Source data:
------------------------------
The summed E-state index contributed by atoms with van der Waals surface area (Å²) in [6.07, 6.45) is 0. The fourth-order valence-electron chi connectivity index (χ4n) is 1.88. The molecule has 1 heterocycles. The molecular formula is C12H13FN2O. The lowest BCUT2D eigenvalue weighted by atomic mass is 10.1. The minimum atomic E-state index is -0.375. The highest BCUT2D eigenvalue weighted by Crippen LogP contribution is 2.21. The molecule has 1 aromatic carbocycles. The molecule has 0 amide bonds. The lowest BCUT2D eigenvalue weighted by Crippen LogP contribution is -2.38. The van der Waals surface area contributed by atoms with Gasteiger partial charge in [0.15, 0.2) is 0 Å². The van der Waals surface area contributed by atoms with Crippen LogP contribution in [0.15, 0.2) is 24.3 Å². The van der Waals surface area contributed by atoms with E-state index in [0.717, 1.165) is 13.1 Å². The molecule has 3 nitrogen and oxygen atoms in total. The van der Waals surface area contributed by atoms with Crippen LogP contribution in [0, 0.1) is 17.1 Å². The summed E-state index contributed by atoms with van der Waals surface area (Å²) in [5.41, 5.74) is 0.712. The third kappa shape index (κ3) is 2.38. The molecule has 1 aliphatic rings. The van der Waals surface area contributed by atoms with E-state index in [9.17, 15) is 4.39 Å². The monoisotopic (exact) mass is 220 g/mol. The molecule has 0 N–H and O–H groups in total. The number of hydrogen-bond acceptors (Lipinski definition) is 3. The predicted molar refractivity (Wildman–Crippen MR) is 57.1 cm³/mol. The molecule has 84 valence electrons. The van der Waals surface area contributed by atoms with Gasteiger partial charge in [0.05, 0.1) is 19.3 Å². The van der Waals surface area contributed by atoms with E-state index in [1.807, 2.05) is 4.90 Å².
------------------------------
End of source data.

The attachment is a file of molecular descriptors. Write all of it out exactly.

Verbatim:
The summed E-state index contributed by atoms with van der Waals surface area (Å²) in [6.07, 6.45) is 0. The fourth-order valence-electron chi connectivity index (χ4n) is 1.88. The molecule has 1 heterocycles. The molecular formula is C12H13FN2O. The lowest BCUT2D eigenvalue weighted by atomic mass is 10.1. The minimum atomic E-state index is -0.375. The highest BCUT2D eigenvalue weighted by Crippen LogP contribution is 2.21. The molecule has 1 aromatic carbocycles. The molecule has 0 amide bonds. The lowest BCUT2D eigenvalue weighted by Crippen LogP contribution is -2.38. The van der Waals surface area contributed by atoms with Gasteiger partial charge in [0.15, 0.2) is 0 Å². The van der Waals surface area contributed by atoms with Crippen LogP contribution in [0.15, 0.2) is 24.3 Å². The van der Waals surface area contributed by atoms with E-state index in [0.717, 1.165) is 13.1 Å². The molecule has 3 nitrogen and oxygen atoms in total. The van der Waals surface area contributed by atoms with Crippen LogP contribution in [0, 0.1) is 17.1 Å². The summed E-state index contributed by atoms with van der Waals surface area (Å²) in [5.41, 5.74) is 0.712. The third kappa shape index (κ3) is 2.38. The molecule has 1 aliphatic rings. The van der Waals surface area contributed by atoms with E-state index in [9.17, 15) is 4.39 Å². The monoisotopic (exact) mass is 220 g/mol. The molecule has 0 N–H and O–H groups in total. The number of hydrogen-bond acceptors (Lipinski definition) is 3. The predicted molar refractivity (Wildman–Crippen MR) is 57.1 cm³/mol. The molecule has 84 valence electrons. The van der Waals surface area contributed by atoms with Gasteiger partial charge in [0.05, 0.1) is 19.3 Å². The van der Waals surface area contributed by atoms with E-state index in [1.807, 2.05) is 4.90 Å².